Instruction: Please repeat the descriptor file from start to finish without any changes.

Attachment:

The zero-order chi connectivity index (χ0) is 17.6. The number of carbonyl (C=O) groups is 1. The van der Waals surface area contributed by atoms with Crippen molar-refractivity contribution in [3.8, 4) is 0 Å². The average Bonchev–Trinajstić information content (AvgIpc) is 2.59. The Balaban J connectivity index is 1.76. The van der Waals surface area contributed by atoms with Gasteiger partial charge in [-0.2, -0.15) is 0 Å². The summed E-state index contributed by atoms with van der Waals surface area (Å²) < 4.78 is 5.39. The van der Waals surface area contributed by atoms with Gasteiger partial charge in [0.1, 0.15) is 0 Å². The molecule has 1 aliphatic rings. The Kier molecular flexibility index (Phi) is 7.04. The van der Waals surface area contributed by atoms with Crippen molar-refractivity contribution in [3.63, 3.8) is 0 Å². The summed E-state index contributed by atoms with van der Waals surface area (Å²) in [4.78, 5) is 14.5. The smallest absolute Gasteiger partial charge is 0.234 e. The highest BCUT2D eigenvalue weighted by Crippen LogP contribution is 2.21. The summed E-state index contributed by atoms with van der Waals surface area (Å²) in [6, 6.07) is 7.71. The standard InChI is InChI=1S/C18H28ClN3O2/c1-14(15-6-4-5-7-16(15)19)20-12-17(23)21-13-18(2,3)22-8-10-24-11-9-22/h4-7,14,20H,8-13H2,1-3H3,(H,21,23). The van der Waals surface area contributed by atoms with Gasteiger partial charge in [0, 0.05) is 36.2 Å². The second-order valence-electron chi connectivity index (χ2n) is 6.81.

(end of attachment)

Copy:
The zero-order chi connectivity index (χ0) is 17.6. The number of carbonyl (C=O) groups is 1. The van der Waals surface area contributed by atoms with Crippen molar-refractivity contribution in [3.8, 4) is 0 Å². The average Bonchev–Trinajstić information content (AvgIpc) is 2.59. The Balaban J connectivity index is 1.76. The van der Waals surface area contributed by atoms with Gasteiger partial charge in [-0.2, -0.15) is 0 Å². The summed E-state index contributed by atoms with van der Waals surface area (Å²) < 4.78 is 5.39. The van der Waals surface area contributed by atoms with Gasteiger partial charge in [0.1, 0.15) is 0 Å². The molecule has 1 aliphatic rings. The Kier molecular flexibility index (Phi) is 7.04. The van der Waals surface area contributed by atoms with Crippen molar-refractivity contribution in [3.63, 3.8) is 0 Å². The summed E-state index contributed by atoms with van der Waals surface area (Å²) in [4.78, 5) is 14.5. The smallest absolute Gasteiger partial charge is 0.234 e. The highest BCUT2D eigenvalue weighted by Crippen LogP contribution is 2.21. The summed E-state index contributed by atoms with van der Waals surface area (Å²) in [6, 6.07) is 7.71. The standard InChI is InChI=1S/C18H28ClN3O2/c1-14(15-6-4-5-7-16(15)19)20-12-17(23)21-13-18(2,3)22-8-10-24-11-9-22/h4-7,14,20H,8-13H2,1-3H3,(H,21,23). The van der Waals surface area contributed by atoms with Gasteiger partial charge in [0, 0.05) is 36.2 Å². The second-order valence-electron chi connectivity index (χ2n) is 6.81.